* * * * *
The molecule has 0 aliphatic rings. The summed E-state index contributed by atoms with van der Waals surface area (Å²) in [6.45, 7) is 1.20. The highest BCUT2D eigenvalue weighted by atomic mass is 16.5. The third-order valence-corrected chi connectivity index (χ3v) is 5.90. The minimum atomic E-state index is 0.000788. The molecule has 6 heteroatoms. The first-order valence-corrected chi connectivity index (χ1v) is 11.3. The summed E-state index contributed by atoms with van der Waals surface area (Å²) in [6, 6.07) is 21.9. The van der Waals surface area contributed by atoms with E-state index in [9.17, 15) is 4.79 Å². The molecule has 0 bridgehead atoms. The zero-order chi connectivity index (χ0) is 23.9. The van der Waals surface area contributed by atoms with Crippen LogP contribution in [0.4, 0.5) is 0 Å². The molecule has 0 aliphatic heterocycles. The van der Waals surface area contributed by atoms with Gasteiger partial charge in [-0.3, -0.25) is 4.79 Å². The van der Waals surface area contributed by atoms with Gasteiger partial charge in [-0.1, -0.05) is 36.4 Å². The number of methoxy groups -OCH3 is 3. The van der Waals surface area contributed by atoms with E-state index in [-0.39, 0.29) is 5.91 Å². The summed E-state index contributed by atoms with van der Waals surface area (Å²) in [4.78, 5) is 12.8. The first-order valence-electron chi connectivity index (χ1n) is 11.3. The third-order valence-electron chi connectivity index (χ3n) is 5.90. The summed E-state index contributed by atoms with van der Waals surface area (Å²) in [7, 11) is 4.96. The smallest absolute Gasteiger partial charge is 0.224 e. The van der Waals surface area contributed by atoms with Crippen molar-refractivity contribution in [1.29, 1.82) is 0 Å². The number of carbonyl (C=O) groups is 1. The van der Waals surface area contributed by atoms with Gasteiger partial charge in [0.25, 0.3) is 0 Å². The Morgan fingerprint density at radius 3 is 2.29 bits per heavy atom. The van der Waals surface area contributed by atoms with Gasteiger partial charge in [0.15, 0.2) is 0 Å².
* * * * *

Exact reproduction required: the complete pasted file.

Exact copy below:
The molecule has 0 aliphatic rings. The summed E-state index contributed by atoms with van der Waals surface area (Å²) in [6.45, 7) is 1.20. The highest BCUT2D eigenvalue weighted by atomic mass is 16.5. The third-order valence-corrected chi connectivity index (χ3v) is 5.90. The minimum atomic E-state index is 0.000788. The molecule has 6 heteroatoms. The first-order valence-corrected chi connectivity index (χ1v) is 11.3. The summed E-state index contributed by atoms with van der Waals surface area (Å²) in [6, 6.07) is 21.9. The van der Waals surface area contributed by atoms with E-state index in [9.17, 15) is 4.79 Å². The molecule has 0 bridgehead atoms. The zero-order chi connectivity index (χ0) is 23.9. The van der Waals surface area contributed by atoms with Crippen LogP contribution in [0.4, 0.5) is 0 Å². The molecule has 0 aliphatic heterocycles. The van der Waals surface area contributed by atoms with Gasteiger partial charge in [-0.3, -0.25) is 4.79 Å². The van der Waals surface area contributed by atoms with Gasteiger partial charge in [-0.1, -0.05) is 36.4 Å². The number of methoxy groups -OCH3 is 3. The van der Waals surface area contributed by atoms with E-state index in [-0.39, 0.29) is 5.91 Å². The summed E-state index contributed by atoms with van der Waals surface area (Å²) in [4.78, 5) is 12.8. The first-order valence-electron chi connectivity index (χ1n) is 11.3. The third-order valence-electron chi connectivity index (χ3n) is 5.90. The summed E-state index contributed by atoms with van der Waals surface area (Å²) in [7, 11) is 4.96. The smallest absolute Gasteiger partial charge is 0.224 e. The van der Waals surface area contributed by atoms with Crippen molar-refractivity contribution in [1.29, 1.82) is 0 Å². The number of carbonyl (C=O) groups is 1. The van der Waals surface area contributed by atoms with Gasteiger partial charge in [0.25, 0.3) is 0 Å². The Morgan fingerprint density at radius 3 is 2.29 bits per heavy atom. The van der Waals surface area contributed by atoms with Gasteiger partial charge in [0.15, 0.2) is 0 Å².